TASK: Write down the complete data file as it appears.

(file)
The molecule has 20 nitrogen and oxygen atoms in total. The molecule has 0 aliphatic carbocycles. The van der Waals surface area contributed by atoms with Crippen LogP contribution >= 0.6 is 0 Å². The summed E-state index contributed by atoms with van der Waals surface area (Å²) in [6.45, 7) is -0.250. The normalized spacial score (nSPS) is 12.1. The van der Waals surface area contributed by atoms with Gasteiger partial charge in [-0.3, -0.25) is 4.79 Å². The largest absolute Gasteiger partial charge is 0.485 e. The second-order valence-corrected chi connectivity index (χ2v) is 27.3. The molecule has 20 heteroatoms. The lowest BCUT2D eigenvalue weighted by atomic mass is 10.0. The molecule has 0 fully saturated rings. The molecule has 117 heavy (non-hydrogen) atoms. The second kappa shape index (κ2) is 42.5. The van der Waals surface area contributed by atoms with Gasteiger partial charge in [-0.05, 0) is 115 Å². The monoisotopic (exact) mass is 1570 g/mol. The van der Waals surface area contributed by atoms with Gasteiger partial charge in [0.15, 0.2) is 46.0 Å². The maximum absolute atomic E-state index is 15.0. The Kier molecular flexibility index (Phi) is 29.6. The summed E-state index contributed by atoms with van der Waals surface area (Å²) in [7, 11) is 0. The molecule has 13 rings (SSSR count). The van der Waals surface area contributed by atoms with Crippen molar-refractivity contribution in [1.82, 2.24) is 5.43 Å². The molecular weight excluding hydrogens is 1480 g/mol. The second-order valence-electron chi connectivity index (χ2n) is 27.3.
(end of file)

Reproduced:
The molecule has 20 nitrogen and oxygen atoms in total. The molecule has 0 aliphatic carbocycles. The van der Waals surface area contributed by atoms with Crippen LogP contribution >= 0.6 is 0 Å². The summed E-state index contributed by atoms with van der Waals surface area (Å²) in [6.45, 7) is -0.250. The normalized spacial score (nSPS) is 12.1. The van der Waals surface area contributed by atoms with Gasteiger partial charge in [-0.3, -0.25) is 4.79 Å². The largest absolute Gasteiger partial charge is 0.485 e. The second-order valence-corrected chi connectivity index (χ2v) is 27.3. The molecule has 20 heteroatoms. The lowest BCUT2D eigenvalue weighted by atomic mass is 10.0. The molecule has 0 fully saturated rings. The molecule has 117 heavy (non-hydrogen) atoms. The second kappa shape index (κ2) is 42.5. The van der Waals surface area contributed by atoms with Gasteiger partial charge in [-0.05, 0) is 115 Å². The monoisotopic (exact) mass is 1570 g/mol. The van der Waals surface area contributed by atoms with Gasteiger partial charge in [0.15, 0.2) is 46.0 Å². The maximum absolute atomic E-state index is 15.0. The Kier molecular flexibility index (Phi) is 29.6. The summed E-state index contributed by atoms with van der Waals surface area (Å²) in [7, 11) is 0. The molecule has 13 rings (SSSR count). The van der Waals surface area contributed by atoms with Crippen molar-refractivity contribution in [1.82, 2.24) is 5.43 Å². The molecular weight excluding hydrogens is 1480 g/mol. The second-order valence-electron chi connectivity index (χ2n) is 27.3.